A glowing neon sign reads “closed” to let you know that they’re very much open. You open a laundry machine door, find a button behind books on a dusty bookcase or press on an unmarked graffiti wall. Inside the hidden backroom, occasionally clouded in cigar smoke, bar patrons sip swanky cocktails.
But almost a century ago, they were drinking bootleg liquor. The prohibition era of America’s storied history marks the years 1920 to 1933 when the production, transport, import and sale of alcohol was, well, prohibited. Still, rules are made to be broken and, thus, the speakeasy was born, so named for speaking easy or keeping mum about the liquor flowing behind closed (and often quite disguised) doors.
While the speakeasy is an American concept, unassuming, secret bars have popped up all over the world. Here are some of the most clandestine operations across the globe, and how to find them. (You didn’t hear this from us.)
PDT — New York, New York
The irony in the name Please Don’t Tell is that native New Yorkers don’t need to tell—it’s one of the East Village’s worst-kept secrets, despite how hidden it is. You’ll enter hot dog joint Crif Dogs, where you’ll find a nondescript, vintage phone booth. Inside, you’ll ring a hostess, who’ll then appear on the other side of a sliding wall. If you’re persistent enough to get in—you have to call ahead to make reservations—you’ll find yourself in a dimly lit, taxidermy-decked room sipping an Old Fashioned soon enough.
Bank Bar — Manila, Philippines
The burgeoning Fort district of Manila is recognized for its heap of bars, restaurants and one particular 7-Eleven. You’ll look for one of two storerooms, meander past provisions aplenty and pull aside a weighty curtain. Enter: Bank Bar. The drinking den claims to have the widest selection of cocktails in Manila, plus a menu of small bites and a cigar room.
Jules Basement — Mexico City, Mexico
Welcome to Mexico’s finest speakeasy, in a city globally recognized for pulsating nightlife. You’ll drink a mescal negroni or some other inventive libation, and catch live jazz in an intimate vault decorated with skulls. But only after you've snuck your way through a cooler door beneath an inconspicuous taco joint in the city’s upscale Polanco neighborhood...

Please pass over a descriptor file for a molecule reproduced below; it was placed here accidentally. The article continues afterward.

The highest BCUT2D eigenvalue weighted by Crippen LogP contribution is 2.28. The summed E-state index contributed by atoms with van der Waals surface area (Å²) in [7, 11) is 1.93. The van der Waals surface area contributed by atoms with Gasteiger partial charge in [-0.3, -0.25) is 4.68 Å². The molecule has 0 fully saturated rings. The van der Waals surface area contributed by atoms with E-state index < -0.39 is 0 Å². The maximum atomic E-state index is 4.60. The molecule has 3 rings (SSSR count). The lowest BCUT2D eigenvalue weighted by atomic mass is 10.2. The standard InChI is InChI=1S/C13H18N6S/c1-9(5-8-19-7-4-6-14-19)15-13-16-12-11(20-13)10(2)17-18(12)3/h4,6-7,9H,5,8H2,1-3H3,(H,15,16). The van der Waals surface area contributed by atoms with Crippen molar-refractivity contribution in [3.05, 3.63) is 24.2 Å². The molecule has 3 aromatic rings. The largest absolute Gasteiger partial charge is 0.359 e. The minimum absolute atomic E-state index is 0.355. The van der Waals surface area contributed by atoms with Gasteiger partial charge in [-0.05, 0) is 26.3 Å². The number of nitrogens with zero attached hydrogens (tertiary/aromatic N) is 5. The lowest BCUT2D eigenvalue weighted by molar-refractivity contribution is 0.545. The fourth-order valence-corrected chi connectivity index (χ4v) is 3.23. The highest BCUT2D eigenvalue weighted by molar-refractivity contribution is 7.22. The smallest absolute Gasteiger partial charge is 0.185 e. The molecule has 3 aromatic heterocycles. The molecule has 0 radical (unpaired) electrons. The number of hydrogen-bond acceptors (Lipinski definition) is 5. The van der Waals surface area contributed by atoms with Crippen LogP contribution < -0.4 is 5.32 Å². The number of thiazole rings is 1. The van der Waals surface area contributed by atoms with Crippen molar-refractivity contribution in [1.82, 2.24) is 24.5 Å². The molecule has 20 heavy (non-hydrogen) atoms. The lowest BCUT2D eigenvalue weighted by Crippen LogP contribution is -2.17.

28 Hong Kong Street — Singapore, Singapore
Singapore’s Chinatown is its own world of hole-in-the-wall gems, but this particular gem is known only by word of mouth. First, you’ll make a reservation—by email, since the bar has virtually no online presence. Then, you’ll find an unassuming white door that opens to what’s been dubbed one of the best bars in all of Asia. Veiled by plush curtains with ambient lighting, this speakeasy serves up complex West Coast-inspired mixology.
Floreria Atlantico — Buenos Aires, Argentina
You’ll find more wine than flowers inside this florist’s shop. But disregard that. You’ll want to look for the walk-in refrigerator. It’s not really a refrigerator though; it's actually just a door that leads you down to a basement bar with mythical sea creatures painted across bare-bones walls. You’ll want to order some shared plates and a cocktail from a vast menu that celebrates the city’s immigrant history, with specialties from France, England, Spain, Italy and more.
The Green Door — Berlin, Germany
Keep your eyes peeled for… a green door. It’ll be unnamed, but you’ll eventually find it in the eclectic Schöneberg neighborhood. And once you do, go ahead and ring the doorbell to be escorted to a 1970s-themed bar swathed in plaid wallpaper. Brush elbows with locals at the polished wood bar or sit comfortably in one of the more intimate, pincushion couches, dimly lit from the glow of telephone lamps.
Moonshiner — Paris, France
You’ll probably make your way to the 11th Arrondissement if you're in Paris, anyway, given it's reputation for drawing partygoers around Rue Oberkampf and its surrounding streets. But you won’t be headed where everyone else is headed. You’ll be on the lookout for the well-dressed few hanging outside of the bustling pizza shop, Pizza Da Vito. Why are those few so well-dressed? They’ve come from Moonshiner, the speakeasy you’ll find inside just through the metal door of a fridge. And should the bartender hands you a book, don’t let it confuse you: your bathtub gin may come in the form of a flask, buried into a hollowed-out piece of literature.
The Mayor of Scaredy Cat Town — London, England
Walk-ins are welcome at this bar—if you can find it. You’ll walk through a door disguised as a Smeg fridge (yes, another fridge) inside The Breakfast Club on Artillery in Spitalfields. Keep an eye out for the “Thrills” sign, at which point you’ll give the secret password: just ask for the mayor. Once inside, the "mayor" (or one of his employees) will lead you to a cozy, brick basement. The underground hidey-hole boasts a bevvy for everyone, so pick your poison.